Launch pad: Prof Mike Inggs (far left) with the inaugural international master's in radar technology class.
Radar technology made its name just before and during the Second World War.
Six or so decades on, scholarly and industrial interest - and use - hasn't waned a bit. Quite the contrary, in fact. In 2015, indigenous radar in South Africa will be 75 years old, and to mark the occasion the country will get to host its first International Radar Conference that year.
The continued interest in the subject was also highlighted when UCT launched an international taught master's of engineering programme, with a focus on radar and electronic defence, at the beginning of 2011. Now that programme will celebrate the graduation of its first students when Stephen Middleton and Jurgen Strydom are capped in December.
It's a course that stands out for a number of reasons, explains course convenor Professor Michael Inggs, who leads UCT's Radar Remote Sensing Group (operating since 1988). For one thing, it was established at the behest of industry. And to show their commitment to the programme, the likes of the Council of Scientific and Industrial Research, aka the CSIR, and international partners and industry all chipped to get the course rolling and keep it going.
It's also international in other ways. Most of the students hail from other countries (it's hoped that soon, internationals will make up 75% of student numbers), as do the lecturers - 'the best' teaching staff, drawn on because of their expertise in specific fields, have been recruited from Italy, the Netherlands, the UK and the US.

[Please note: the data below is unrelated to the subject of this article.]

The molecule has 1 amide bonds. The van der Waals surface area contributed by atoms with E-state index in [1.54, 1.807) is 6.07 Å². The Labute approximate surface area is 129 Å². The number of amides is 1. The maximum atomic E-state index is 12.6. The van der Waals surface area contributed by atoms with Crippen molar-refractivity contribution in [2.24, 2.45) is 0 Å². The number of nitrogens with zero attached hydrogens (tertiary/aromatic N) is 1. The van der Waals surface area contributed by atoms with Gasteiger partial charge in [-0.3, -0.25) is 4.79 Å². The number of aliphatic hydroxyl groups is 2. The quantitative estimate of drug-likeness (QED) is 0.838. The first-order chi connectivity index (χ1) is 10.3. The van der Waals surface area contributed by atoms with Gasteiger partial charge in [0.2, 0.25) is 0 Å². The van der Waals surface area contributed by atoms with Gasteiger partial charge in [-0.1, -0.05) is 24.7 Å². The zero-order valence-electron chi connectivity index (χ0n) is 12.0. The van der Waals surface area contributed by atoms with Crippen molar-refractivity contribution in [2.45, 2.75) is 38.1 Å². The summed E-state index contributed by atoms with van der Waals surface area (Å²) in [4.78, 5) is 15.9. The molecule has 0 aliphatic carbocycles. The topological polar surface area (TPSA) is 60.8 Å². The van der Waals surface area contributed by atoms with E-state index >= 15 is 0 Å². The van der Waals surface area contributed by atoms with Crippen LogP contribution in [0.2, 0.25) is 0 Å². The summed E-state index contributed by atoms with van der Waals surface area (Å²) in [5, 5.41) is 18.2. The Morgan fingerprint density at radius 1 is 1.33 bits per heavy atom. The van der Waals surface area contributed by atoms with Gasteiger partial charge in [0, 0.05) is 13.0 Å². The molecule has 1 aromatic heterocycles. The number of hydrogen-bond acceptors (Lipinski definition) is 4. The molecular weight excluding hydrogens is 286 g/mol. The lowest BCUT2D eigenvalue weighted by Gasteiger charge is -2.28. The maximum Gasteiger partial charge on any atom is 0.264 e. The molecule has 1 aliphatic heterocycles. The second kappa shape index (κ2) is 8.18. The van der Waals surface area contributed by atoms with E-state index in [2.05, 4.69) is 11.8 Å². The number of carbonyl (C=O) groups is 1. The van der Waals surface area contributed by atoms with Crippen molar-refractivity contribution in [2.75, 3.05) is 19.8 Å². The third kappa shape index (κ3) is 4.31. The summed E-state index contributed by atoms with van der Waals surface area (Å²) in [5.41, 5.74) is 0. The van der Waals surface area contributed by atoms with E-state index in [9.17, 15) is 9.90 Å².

The modular programme was designed with non-residential and international students in mind. Students attend intensive week-long lectures and seminar's and then go off and work on projects and assignments on their own, communicating electronically with lecturers and supervisors every week. The programme culminates in a written examination.
The degree was established, in part, to keep recent graduates and those already in industry up to date with the latest developments in radar technology. Something like 60% of all research work in the geosciences involves some sort of radar technology, explains Inggs.
Archaeologists use it to detect objects buried underground. Vegetation and land-use mapping has become dependent on radar. It has become an indispensable part of disaster monitoring. Astronomers use it to observe objects in deep space. And let's not even talk of all its (sometimes dark and scary) military uses.
"There are just more and more applications being found every day," says Inggs.
Like the discipline itself, the course, just two years old, is expanding. Course partners have been encouraged to introduce their own specialisations into the programme, so Stellenbosch University has been running an advanced microwave antenna course for the programme, while the University of Pretoria has contributed a course on data fusion and tracking.
The programme has about 23 students registered currently, with another dozen or so expected to sign up in 2013.
A radar system wouldn't have to be all that sophisticated to pick up on that kind of growth.
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